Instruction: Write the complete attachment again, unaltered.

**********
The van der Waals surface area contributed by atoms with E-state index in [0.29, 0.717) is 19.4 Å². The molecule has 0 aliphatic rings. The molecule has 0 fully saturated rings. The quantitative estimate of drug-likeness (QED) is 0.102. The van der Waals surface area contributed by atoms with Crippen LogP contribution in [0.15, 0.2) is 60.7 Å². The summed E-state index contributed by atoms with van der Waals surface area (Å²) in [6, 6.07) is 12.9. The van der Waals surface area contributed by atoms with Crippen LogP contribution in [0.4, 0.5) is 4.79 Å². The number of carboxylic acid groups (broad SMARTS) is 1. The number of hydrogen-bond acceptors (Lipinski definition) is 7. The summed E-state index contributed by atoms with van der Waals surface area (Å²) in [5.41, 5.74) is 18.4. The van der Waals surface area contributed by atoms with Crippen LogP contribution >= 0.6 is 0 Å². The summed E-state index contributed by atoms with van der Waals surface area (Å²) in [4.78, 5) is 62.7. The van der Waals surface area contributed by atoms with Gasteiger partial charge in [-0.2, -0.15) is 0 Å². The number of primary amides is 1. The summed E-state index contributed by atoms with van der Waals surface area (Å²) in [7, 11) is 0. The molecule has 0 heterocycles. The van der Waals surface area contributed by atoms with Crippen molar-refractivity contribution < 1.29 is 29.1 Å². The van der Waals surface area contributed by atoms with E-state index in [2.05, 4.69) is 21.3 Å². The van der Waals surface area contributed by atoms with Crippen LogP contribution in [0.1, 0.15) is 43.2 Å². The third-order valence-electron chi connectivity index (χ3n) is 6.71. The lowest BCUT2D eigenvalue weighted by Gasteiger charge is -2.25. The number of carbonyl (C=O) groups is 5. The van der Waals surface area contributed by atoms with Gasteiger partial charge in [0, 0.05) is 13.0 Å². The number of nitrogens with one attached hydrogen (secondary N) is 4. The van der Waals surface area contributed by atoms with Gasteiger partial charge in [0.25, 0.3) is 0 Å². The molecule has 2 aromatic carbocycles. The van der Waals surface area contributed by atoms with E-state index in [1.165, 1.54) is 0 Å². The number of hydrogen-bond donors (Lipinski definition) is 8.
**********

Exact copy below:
The van der Waals surface area contributed by atoms with E-state index in [0.29, 0.717) is 19.4 Å². The molecule has 0 aliphatic rings. The molecule has 0 fully saturated rings. The quantitative estimate of drug-likeness (QED) is 0.102. The van der Waals surface area contributed by atoms with Crippen LogP contribution in [0.15, 0.2) is 60.7 Å². The summed E-state index contributed by atoms with van der Waals surface area (Å²) in [6, 6.07) is 12.9. The van der Waals surface area contributed by atoms with Crippen LogP contribution in [0.4, 0.5) is 4.79 Å². The number of carboxylic acid groups (broad SMARTS) is 1. The number of hydrogen-bond acceptors (Lipinski definition) is 7. The summed E-state index contributed by atoms with van der Waals surface area (Å²) in [5.41, 5.74) is 18.4. The van der Waals surface area contributed by atoms with Crippen LogP contribution >= 0.6 is 0 Å². The summed E-state index contributed by atoms with van der Waals surface area (Å²) in [4.78, 5) is 62.7. The van der Waals surface area contributed by atoms with Gasteiger partial charge in [-0.2, -0.15) is 0 Å². The number of primary amides is 1. The summed E-state index contributed by atoms with van der Waals surface area (Å²) in [7, 11) is 0. The molecule has 0 heterocycles. The van der Waals surface area contributed by atoms with Crippen molar-refractivity contribution < 1.29 is 29.1 Å². The van der Waals surface area contributed by atoms with E-state index in [2.05, 4.69) is 21.3 Å². The van der Waals surface area contributed by atoms with Crippen LogP contribution in [0.1, 0.15) is 43.2 Å². The third-order valence-electron chi connectivity index (χ3n) is 6.71. The lowest BCUT2D eigenvalue weighted by Gasteiger charge is -2.25. The number of carbonyl (C=O) groups is 5. The van der Waals surface area contributed by atoms with Gasteiger partial charge in [0, 0.05) is 13.0 Å². The number of nitrogens with one attached hydrogen (secondary N) is 4. The van der Waals surface area contributed by atoms with Gasteiger partial charge in [0.25, 0.3) is 0 Å². The molecule has 2 aromatic carbocycles. The van der Waals surface area contributed by atoms with E-state index in [1.165, 1.54) is 0 Å². The number of hydrogen-bond donors (Lipinski definition) is 8.